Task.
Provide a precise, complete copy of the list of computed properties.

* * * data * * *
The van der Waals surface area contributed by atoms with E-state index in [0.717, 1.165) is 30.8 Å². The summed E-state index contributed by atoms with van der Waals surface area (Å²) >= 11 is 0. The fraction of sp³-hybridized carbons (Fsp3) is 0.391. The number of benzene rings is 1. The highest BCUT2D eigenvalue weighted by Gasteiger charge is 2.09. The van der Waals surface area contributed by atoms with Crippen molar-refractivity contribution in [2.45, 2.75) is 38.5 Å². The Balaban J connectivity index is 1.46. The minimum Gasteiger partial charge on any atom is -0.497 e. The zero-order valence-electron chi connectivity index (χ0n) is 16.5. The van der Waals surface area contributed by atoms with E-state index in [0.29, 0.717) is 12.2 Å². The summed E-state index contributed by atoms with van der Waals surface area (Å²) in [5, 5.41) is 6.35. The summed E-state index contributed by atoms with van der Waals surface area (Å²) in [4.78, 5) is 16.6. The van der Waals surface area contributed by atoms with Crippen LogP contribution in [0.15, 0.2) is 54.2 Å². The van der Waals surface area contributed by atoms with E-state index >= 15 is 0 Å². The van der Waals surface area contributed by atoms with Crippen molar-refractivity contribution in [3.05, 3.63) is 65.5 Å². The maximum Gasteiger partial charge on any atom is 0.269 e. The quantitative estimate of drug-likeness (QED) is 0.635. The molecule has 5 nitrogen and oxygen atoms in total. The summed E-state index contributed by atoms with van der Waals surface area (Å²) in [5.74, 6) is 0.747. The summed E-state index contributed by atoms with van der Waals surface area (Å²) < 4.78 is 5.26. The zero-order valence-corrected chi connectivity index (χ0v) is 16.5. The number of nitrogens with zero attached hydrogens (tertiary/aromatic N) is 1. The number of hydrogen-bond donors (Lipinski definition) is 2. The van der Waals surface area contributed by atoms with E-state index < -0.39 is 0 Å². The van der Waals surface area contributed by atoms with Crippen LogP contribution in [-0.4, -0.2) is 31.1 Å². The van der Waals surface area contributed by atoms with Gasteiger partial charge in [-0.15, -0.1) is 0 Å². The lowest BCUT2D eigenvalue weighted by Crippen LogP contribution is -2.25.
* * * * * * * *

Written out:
The van der Waals surface area contributed by atoms with E-state index in [0.717, 1.165) is 30.8 Å². The summed E-state index contributed by atoms with van der Waals surface area (Å²) >= 11 is 0. The fraction of sp³-hybridized carbons (Fsp3) is 0.391. The number of benzene rings is 1. The highest BCUT2D eigenvalue weighted by Gasteiger charge is 2.09. The van der Waals surface area contributed by atoms with Crippen molar-refractivity contribution in [2.45, 2.75) is 38.5 Å². The Balaban J connectivity index is 1.46. The minimum Gasteiger partial charge on any atom is -0.497 e. The zero-order valence-electron chi connectivity index (χ0n) is 16.5. The van der Waals surface area contributed by atoms with E-state index in [0.29, 0.717) is 12.2 Å². The summed E-state index contributed by atoms with van der Waals surface area (Å²) in [5, 5.41) is 6.35. The summed E-state index contributed by atoms with van der Waals surface area (Å²) in [4.78, 5) is 16.6. The van der Waals surface area contributed by atoms with Crippen LogP contribution in [0.15, 0.2) is 54.2 Å². The van der Waals surface area contributed by atoms with E-state index >= 15 is 0 Å². The van der Waals surface area contributed by atoms with Crippen molar-refractivity contribution in [3.05, 3.63) is 65.5 Å². The maximum Gasteiger partial charge on any atom is 0.269 e. The quantitative estimate of drug-likeness (QED) is 0.635. The molecule has 5 nitrogen and oxygen atoms in total. The summed E-state index contributed by atoms with van der Waals surface area (Å²) in [5.74, 6) is 0.747. The summed E-state index contributed by atoms with van der Waals surface area (Å²) < 4.78 is 5.26. The zero-order valence-corrected chi connectivity index (χ0v) is 16.5. The number of nitrogens with zero attached hydrogens (tertiary/aromatic N) is 1. The number of hydrogen-bond donors (Lipinski definition) is 2. The van der Waals surface area contributed by atoms with E-state index < -0.39 is 0 Å². The van der Waals surface area contributed by atoms with Crippen LogP contribution in [-0.4, -0.2) is 31.1 Å². The van der Waals surface area contributed by atoms with Gasteiger partial charge in [-0.15, -0.1) is 0 Å². The lowest BCUT2D eigenvalue weighted by Crippen LogP contribution is -2.25.